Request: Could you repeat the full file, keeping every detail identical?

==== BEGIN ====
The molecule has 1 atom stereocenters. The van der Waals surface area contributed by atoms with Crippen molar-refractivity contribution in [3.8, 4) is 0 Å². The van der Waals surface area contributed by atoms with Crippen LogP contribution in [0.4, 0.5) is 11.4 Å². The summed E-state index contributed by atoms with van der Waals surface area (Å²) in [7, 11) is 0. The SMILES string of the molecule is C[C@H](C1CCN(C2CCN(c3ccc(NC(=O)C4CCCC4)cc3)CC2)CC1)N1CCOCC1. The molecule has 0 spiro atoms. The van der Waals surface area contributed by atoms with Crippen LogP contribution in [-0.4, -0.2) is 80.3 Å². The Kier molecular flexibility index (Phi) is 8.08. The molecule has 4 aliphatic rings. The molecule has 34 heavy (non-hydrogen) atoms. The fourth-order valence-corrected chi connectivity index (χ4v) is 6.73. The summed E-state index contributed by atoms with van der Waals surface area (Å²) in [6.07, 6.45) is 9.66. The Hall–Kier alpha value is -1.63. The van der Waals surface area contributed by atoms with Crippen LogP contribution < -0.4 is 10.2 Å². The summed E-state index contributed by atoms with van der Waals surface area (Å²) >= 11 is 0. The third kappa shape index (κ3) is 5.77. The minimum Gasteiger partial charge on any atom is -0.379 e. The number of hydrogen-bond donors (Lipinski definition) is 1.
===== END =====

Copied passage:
The molecule has 1 atom stereocenters. The van der Waals surface area contributed by atoms with Crippen molar-refractivity contribution in [3.8, 4) is 0 Å². The van der Waals surface area contributed by atoms with Crippen LogP contribution in [0.4, 0.5) is 11.4 Å². The summed E-state index contributed by atoms with van der Waals surface area (Å²) in [7, 11) is 0. The SMILES string of the molecule is C[C@H](C1CCN(C2CCN(c3ccc(NC(=O)C4CCCC4)cc3)CC2)CC1)N1CCOCC1. The molecule has 0 spiro atoms. The van der Waals surface area contributed by atoms with Crippen LogP contribution in [-0.4, -0.2) is 80.3 Å². The Kier molecular flexibility index (Phi) is 8.08. The molecule has 4 aliphatic rings. The molecule has 34 heavy (non-hydrogen) atoms. The fourth-order valence-corrected chi connectivity index (χ4v) is 6.73. The summed E-state index contributed by atoms with van der Waals surface area (Å²) in [6.07, 6.45) is 9.66. The Hall–Kier alpha value is -1.63. The van der Waals surface area contributed by atoms with Crippen LogP contribution < -0.4 is 10.2 Å². The summed E-state index contributed by atoms with van der Waals surface area (Å²) >= 11 is 0. The third kappa shape index (κ3) is 5.77. The minimum Gasteiger partial charge on any atom is -0.379 e. The number of hydrogen-bond donors (Lipinski definition) is 1.